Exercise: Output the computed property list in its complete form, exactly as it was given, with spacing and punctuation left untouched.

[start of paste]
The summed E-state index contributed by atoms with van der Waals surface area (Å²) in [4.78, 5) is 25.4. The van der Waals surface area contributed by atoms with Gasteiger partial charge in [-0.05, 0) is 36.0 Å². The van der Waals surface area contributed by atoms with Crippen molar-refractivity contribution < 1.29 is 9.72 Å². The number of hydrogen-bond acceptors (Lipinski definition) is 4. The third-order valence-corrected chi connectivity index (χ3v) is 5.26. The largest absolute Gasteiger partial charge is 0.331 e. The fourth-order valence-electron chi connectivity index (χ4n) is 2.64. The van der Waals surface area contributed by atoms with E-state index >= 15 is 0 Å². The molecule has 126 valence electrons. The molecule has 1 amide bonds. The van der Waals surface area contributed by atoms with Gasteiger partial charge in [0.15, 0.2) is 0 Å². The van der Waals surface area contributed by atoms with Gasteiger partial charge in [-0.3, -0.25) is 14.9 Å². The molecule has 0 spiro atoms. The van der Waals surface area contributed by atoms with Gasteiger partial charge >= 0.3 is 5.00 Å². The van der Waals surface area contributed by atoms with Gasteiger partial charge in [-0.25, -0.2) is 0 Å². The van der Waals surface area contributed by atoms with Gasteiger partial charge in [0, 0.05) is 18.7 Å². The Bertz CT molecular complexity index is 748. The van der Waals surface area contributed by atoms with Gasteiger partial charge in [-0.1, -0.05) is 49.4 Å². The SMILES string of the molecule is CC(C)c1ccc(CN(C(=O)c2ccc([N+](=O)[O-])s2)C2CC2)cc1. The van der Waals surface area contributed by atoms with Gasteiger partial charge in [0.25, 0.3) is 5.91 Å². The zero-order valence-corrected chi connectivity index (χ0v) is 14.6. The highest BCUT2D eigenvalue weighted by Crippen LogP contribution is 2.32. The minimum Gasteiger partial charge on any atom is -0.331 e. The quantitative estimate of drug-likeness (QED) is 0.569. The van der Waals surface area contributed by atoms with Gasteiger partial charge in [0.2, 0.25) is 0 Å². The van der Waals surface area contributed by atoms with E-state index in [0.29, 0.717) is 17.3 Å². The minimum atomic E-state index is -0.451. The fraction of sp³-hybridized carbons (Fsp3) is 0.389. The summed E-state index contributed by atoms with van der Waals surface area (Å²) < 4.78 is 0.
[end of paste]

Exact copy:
The summed E-state index contributed by atoms with van der Waals surface area (Å²) in [4.78, 5) is 25.4. The van der Waals surface area contributed by atoms with Gasteiger partial charge in [-0.05, 0) is 36.0 Å². The van der Waals surface area contributed by atoms with Crippen molar-refractivity contribution < 1.29 is 9.72 Å². The number of hydrogen-bond acceptors (Lipinski definition) is 4. The third-order valence-corrected chi connectivity index (χ3v) is 5.26. The largest absolute Gasteiger partial charge is 0.331 e. The fourth-order valence-electron chi connectivity index (χ4n) is 2.64. The van der Waals surface area contributed by atoms with E-state index >= 15 is 0 Å². The molecule has 126 valence electrons. The molecule has 1 amide bonds. The van der Waals surface area contributed by atoms with Gasteiger partial charge in [0.15, 0.2) is 0 Å². The van der Waals surface area contributed by atoms with Gasteiger partial charge in [-0.3, -0.25) is 14.9 Å². The molecule has 0 spiro atoms. The van der Waals surface area contributed by atoms with Gasteiger partial charge >= 0.3 is 5.00 Å². The van der Waals surface area contributed by atoms with Gasteiger partial charge in [-0.25, -0.2) is 0 Å². The van der Waals surface area contributed by atoms with Gasteiger partial charge in [0, 0.05) is 18.7 Å². The Bertz CT molecular complexity index is 748. The van der Waals surface area contributed by atoms with Gasteiger partial charge in [-0.1, -0.05) is 49.4 Å². The SMILES string of the molecule is CC(C)c1ccc(CN(C(=O)c2ccc([N+](=O)[O-])s2)C2CC2)cc1. The van der Waals surface area contributed by atoms with Gasteiger partial charge in [0.25, 0.3) is 5.91 Å². The zero-order valence-corrected chi connectivity index (χ0v) is 14.6. The highest BCUT2D eigenvalue weighted by Crippen LogP contribution is 2.32. The minimum Gasteiger partial charge on any atom is -0.331 e. The quantitative estimate of drug-likeness (QED) is 0.569. The van der Waals surface area contributed by atoms with Gasteiger partial charge in [0.2, 0.25) is 0 Å². The van der Waals surface area contributed by atoms with E-state index in [0.29, 0.717) is 17.3 Å². The minimum atomic E-state index is -0.451. The fraction of sp³-hybridized carbons (Fsp3) is 0.389. The summed E-state index contributed by atoms with van der Waals surface area (Å²) < 4.78 is 0.